An admission of guilt would make it more likely that competition in the credit rating industry will increase. Demand-side (clients) and supply side (new firms) pressures would increase. S&P would face significant scrutiny from others damaged by the faulty ratings, but unable to participate in DOJ's lawsuit. Some institutional clients would have a formal reason to seek alternatives. This in turn would open the door for new firms to go through the process of being certified as a credit rating agency, a time-consuming and expensive process to say the least. An admission would also make it marginally more likely that new firms going through that process will actually be registered as rating agencies, since the Securities and Exchange Commission would be under pressure to facilitate alternatives.

S&P was able to issue low quality or even false ratings, with no consequences or fear that new credit rating industry entrants would provide ratings that are more accurate. Since new entrants cannot easily access the market, S&P had no reason to fear price competition, either. S&P was free to charge, within limits, what it wanted. With more competition, the public would be better protected. An admission of guilt would signal that the government is less committed to protecting credit rating industry incumbents than before.

I am fully versed in a recent appeals court decision regarding overview of settlement details by courts. In that case, a federal appeals court overturned U.S. District Judge Jed S. Rakoff's decision to reject a $285 million settlement between Citigroup and the SEC.

At issue was a proposed settlement resulting from claims that the bank misled investors in 2007 when it sold mortgage-related securities while the bank simultaneously bet against the debt as the U.S. housing market began to falter. Rakoff, in reviewing the terms, disagreed with a longstanding SEC policy of letting many corporate defendants settle without admitting or denying the agency's charges.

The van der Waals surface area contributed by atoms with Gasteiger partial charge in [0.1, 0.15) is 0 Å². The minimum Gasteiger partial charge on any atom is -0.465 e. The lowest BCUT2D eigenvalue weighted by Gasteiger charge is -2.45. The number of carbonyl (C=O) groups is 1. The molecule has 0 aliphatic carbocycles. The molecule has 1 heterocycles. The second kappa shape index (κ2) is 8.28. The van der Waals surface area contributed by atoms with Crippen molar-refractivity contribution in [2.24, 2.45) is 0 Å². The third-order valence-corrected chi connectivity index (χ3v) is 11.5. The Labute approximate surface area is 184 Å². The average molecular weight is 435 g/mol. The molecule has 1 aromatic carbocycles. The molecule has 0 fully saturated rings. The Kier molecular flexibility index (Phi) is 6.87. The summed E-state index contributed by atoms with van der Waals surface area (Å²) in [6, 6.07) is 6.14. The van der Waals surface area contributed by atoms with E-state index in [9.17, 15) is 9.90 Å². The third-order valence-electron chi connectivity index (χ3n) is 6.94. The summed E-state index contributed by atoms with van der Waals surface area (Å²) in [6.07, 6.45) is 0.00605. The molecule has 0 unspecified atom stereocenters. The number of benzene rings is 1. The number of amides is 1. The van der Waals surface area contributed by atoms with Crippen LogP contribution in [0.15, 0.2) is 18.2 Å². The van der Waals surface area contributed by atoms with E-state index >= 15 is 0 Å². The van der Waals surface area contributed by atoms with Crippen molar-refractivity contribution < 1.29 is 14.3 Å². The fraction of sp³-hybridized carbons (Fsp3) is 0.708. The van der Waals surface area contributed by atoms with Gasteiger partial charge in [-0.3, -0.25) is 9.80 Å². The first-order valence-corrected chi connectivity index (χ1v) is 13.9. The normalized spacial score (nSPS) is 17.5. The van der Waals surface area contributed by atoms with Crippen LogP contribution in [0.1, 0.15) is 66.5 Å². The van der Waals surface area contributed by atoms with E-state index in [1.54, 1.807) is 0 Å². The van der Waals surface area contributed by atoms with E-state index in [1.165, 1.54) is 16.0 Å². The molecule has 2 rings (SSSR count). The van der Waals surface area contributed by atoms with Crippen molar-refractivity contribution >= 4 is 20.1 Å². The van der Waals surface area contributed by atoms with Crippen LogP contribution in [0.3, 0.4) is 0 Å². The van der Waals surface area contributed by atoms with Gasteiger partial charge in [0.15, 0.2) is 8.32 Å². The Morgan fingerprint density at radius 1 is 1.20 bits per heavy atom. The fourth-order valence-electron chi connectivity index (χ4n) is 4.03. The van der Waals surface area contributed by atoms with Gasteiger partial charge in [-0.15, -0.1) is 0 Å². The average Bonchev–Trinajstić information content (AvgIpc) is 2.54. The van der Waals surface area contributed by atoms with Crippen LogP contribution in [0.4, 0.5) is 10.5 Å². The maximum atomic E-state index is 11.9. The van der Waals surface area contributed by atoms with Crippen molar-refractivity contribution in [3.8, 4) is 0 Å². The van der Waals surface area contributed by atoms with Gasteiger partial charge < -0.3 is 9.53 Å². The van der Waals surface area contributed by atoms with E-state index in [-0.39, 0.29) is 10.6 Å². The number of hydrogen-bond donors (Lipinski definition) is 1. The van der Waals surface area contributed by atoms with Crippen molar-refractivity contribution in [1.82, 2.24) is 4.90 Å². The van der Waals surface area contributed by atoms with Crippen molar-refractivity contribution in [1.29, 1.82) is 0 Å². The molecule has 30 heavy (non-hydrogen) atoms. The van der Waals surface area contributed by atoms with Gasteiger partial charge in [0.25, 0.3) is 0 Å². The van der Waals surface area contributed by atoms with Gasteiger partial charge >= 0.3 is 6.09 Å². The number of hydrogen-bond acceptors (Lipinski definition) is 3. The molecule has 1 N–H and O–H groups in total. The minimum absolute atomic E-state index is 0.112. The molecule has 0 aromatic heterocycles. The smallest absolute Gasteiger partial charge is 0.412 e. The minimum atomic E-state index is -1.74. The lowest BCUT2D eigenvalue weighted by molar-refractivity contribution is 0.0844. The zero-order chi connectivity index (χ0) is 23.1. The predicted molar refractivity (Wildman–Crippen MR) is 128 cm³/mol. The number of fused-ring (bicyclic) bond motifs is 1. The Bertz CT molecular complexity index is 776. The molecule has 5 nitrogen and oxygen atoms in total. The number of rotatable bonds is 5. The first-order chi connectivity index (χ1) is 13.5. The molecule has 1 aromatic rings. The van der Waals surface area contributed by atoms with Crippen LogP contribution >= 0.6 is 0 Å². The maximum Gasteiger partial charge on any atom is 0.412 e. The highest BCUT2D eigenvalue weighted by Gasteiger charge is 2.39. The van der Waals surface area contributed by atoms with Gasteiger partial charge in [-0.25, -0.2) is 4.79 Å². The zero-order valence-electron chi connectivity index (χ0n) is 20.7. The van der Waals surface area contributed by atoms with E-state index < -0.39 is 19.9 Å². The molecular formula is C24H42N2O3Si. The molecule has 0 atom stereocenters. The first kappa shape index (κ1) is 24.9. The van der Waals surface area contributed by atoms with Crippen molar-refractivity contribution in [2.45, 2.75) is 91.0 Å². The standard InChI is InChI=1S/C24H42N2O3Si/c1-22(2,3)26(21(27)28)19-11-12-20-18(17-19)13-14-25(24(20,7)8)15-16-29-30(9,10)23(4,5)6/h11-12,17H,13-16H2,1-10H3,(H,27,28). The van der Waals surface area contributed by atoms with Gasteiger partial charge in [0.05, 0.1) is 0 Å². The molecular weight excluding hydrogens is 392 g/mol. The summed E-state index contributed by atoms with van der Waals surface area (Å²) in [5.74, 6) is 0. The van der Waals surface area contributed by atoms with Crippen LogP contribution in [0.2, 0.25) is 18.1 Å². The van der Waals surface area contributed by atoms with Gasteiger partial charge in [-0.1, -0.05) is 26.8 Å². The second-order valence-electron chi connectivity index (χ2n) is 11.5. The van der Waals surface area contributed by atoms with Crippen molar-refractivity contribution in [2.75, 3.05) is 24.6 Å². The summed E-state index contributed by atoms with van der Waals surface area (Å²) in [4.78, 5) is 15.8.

But this case is different. The appeals court decision concerned the SEC, charged with oversight of a portion of the domestic financial sector. In the current case, the plaintiff is DOJ, charged with oversight of all sectors. The difference in scale and scope is significant. (Please note that I am not suggesting the court establish the truth of the allegations against Standard & Poor's.)

Getting an admission of guilt now has higher long term economic value for the country, and all of its government agencies. Thus, while portions of the proposed settlement agreement may be fair and reasonable for DOJ, the broader public interest as represented by all government agencies would, in fact and in practice, be disserved under the settlement proposal.

Without meaningful reform, which in this case means an admission of guilt, another financial crisis, even more severe than the last, is almost certain to occur in the next seven to nine years. Judge Carter has the ability to influence the probability that this will occur.

William Michael Cunningham is a University of Chicago-trained economist. He filed a friend-of-the-court brief with the U.S. District Court for the Central District of California in this case. A social investor adviser in Washington, he is the author of "The Jobs Act: Crowdfunding for Small Businesses and Startups."